Pressmen Vote Down Concessions at Star Tribune

August 1, 2008: Teamster pressmen at the Minneapolis Star Tribune have killed a concessionary agreement by a vote of 77 to 27.

The deal would have cut GCC Local 1-M members’ wages by 10 percent.

Drivers from Local 638 and mailers from Local 120 voted to approve concessions at the newspaper. But the agreements were tied together, and the pressmen’s No vote has stopped all three.

This is one victory in a big battle. Now all three unions will go back to the bargaining table.

Financial Problems?

For the drivers, the proposed concession came just one year into their four-year contract. The pressmen still have 28 months left on their old contract, and the mailers 11 months.

The concessions were supposed to help the newspaper financially—even though the Star Tribune’s parent company, Avista, has been making statements this year that it is solvent and making good profits.

“We are a strong and profitable company,” publisher Chris Harte told employees in February.

Rank-and-File Network Informed Members

The new deal was negotiated in secret, with International rep Brad Slawson leading the talks.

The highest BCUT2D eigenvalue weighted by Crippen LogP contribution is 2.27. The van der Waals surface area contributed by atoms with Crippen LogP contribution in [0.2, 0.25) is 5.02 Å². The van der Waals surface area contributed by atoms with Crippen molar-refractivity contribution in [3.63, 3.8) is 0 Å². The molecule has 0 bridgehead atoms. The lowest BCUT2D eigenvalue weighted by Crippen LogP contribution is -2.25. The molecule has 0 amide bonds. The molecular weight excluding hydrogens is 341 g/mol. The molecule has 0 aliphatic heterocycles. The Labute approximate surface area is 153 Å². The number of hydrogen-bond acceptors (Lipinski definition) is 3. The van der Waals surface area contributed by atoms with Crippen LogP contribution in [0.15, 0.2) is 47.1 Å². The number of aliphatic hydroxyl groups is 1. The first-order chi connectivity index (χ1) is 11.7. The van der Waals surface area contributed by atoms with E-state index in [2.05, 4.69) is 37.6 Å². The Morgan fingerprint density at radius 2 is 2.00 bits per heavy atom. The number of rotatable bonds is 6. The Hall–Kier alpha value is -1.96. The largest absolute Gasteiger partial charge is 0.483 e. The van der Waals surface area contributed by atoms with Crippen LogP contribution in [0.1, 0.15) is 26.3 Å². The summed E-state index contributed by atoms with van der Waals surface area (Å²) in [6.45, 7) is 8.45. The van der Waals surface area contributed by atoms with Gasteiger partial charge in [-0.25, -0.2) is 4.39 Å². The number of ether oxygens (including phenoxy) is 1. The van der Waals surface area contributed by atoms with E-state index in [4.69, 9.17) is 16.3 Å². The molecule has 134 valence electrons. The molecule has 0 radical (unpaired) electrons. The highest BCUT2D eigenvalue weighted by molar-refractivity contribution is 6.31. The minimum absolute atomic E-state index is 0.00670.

It was up to working Teamsters to keep members informed.

Members from all three unions, as well as other members of the Machinists and the Newspaper Guild, formed the Newspaper Workers Rank-and-File Solidarity Support Committee to give members an informed vote.

A flyer by the group, informing members about the concessions, said: “Concessions don’t save jobs,” and asked members to “Vote No.”

This is the second time this summer Star Tribune Teamsters have rejected concessions. In June Local 638 asked drivers to give up their 20¢ raise slated to come in on July 1. Members voted unanimously not to vote on the offer, and they got the raise bump.

“Everyone knows the newspaper industry is having tough times, and members are rightfully worried about our jobs and our future. But our union has to be about more than just fear,” said Rick Sather, a Local 638 driver.

“That’s our job, to show that when we work together, we can have some hope.”

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